MA Theses 2008

Maryia Akulava: “The impact of FDI on sectors’ performance evidence from Ukraine”


This paper investigates the effect of FDI on the enterprises’ performance. The main question of interest is whether the foreign direct investments positively affect all three sectors of the Ukrainian economy or not. The second objective of study is to investigate which FDI components are the most effective and have the highest influence on the performance. The results obtained using Ukrainian firm-level dataset show that the foreign enterprises perform better than the domestic ones in primary and secondary sectors of the Ukrainian economy. Both horizontal and vertical spillovers effects affect the firms’ performance and do vary by sectors. Liquid FDI components have a positive and significant effect; regarding illiquid FDI components, their impact is mostly zero.


Victoria Bezverkha: “Inflationary expectations: their role in inflation formation in Ukraine”


Despite their intangible nature inflationary expectations do have real impact on macroeconomic variables and are considered to be one of the main factors in inflation formation in many developed countries. The present paper intends to study the characteristics of inflationary expectations in Ukraine employing the programmed composite Maximum Likelihood function and data set consisting of both survey data and aggregated macroeconomic variables. It turned out that inflationary expectations were not even weakly rational in Ukraine, which was also proved for some periods in the USA’s and UK’s economies. Moreover, in most of cases inflationary expectations used to overestimate the future inflation rate. The real impact of inflationary expectations on the future inflation was found to be rather ambiguous. This provides a space for further investigations in the sphere of macroeconomic dependence on economic factors of intangible nature.


Ganna Bielenka: “Labor market participation in ukraine as a household decision”


The paper tests the unitary versus collective model of labor supply in Ukraine as a country in transition, estimating the equations for labor hours supplied by husband and wife. Application of 3SLS and GMM methods to the sample of working couples from Ukrainian Longitudinal Monitoring Survey. Empirical findings suggest that the unitary model restrictions are rejected by the data, while the assumptions of collective model are satisfied. The own-wage and cross-wage labor supply elasticities estimates and signs agree with the previous empirical evidence from the developed countries. Difference in spouses’ education level is found to be significant distribution factor influencing the intra-household nonlabor income allocation process and the spouses’ relative bargaining power. The revealed mechanism of family decision-making about the labor supply suggests that the collective model suites better for the economic analysis of labor market in transition countries.


Olga Gavryliuk : “The household income – child health gradient: evidence from Ukraine”


Previous studies have shown that there is a significant impact of family income on the child health. Nonetheless, such relationship is not universal for all the countries. This work estimates such relationship for Ukraine and finds it significant. However, the sign of the relationship depends on the family type. As part of child health – income gradient, this work investigates impact of income on chronic diseases. Results reveal that income does not cause chronic conditions and there is only partial evidence that it can affect the degree of harmful influence of chronic disease on health.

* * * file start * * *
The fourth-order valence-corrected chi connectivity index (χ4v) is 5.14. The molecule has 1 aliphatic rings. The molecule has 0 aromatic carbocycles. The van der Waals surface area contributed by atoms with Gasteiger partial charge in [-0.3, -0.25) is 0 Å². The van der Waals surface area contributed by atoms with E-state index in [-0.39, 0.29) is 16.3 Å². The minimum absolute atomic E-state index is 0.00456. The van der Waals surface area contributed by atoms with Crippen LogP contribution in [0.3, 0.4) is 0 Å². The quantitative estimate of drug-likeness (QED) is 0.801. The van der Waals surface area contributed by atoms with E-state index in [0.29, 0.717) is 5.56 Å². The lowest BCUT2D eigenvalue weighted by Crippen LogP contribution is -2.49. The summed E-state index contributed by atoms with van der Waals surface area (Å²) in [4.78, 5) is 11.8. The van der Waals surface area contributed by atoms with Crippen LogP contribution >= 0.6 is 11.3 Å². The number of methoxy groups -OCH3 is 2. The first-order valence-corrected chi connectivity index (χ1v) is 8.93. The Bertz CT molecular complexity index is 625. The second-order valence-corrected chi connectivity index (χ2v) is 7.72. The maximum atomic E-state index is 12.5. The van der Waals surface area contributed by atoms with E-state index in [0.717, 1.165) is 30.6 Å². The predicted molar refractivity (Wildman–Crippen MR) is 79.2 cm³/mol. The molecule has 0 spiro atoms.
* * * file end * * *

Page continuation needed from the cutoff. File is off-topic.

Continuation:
Victoria Golovtseva: “Are we happy with our life comparing to others: testing relative income and life satisfaction relationship in Ukraine”


The aim of the original research work is to investigate the relationship between relative income and life satisfaction in the case of Ukraine, using the data from Ukrainian Longitudinal Monitoring Survey in 2003-2004. The empirical research is conducted within relative deprivation theory framework, according to which a person compares his income to other group members and feels relatively deprived and therefore less happy when his income is below others. For the purpose of empirical analysis several reference measures for relative income calculation are proposed: based on geographical approach and personal characteristics of individuals – “people like me”. According to the results of the study people not only care about their absolute level of income, but also compare their income to the income of other people living in the same geographical area. Besides it is verified that males compare their incomes within the particular place of their inhabitance, whereas women also care about income of other women in their age group.


Iryna Hayduk: “The gender-poverty gap: evidence from Ukraine”


Goal of the Research: To estimate the effect of individual and household characteristics on poverty rates for male and female-headed Ukrainian households To measure the gender gap in poverty and decompose it.


Vitaliy Hrinchenko: “The effects of monetary policy shocks on exchange rates: some inferences for Ukraine”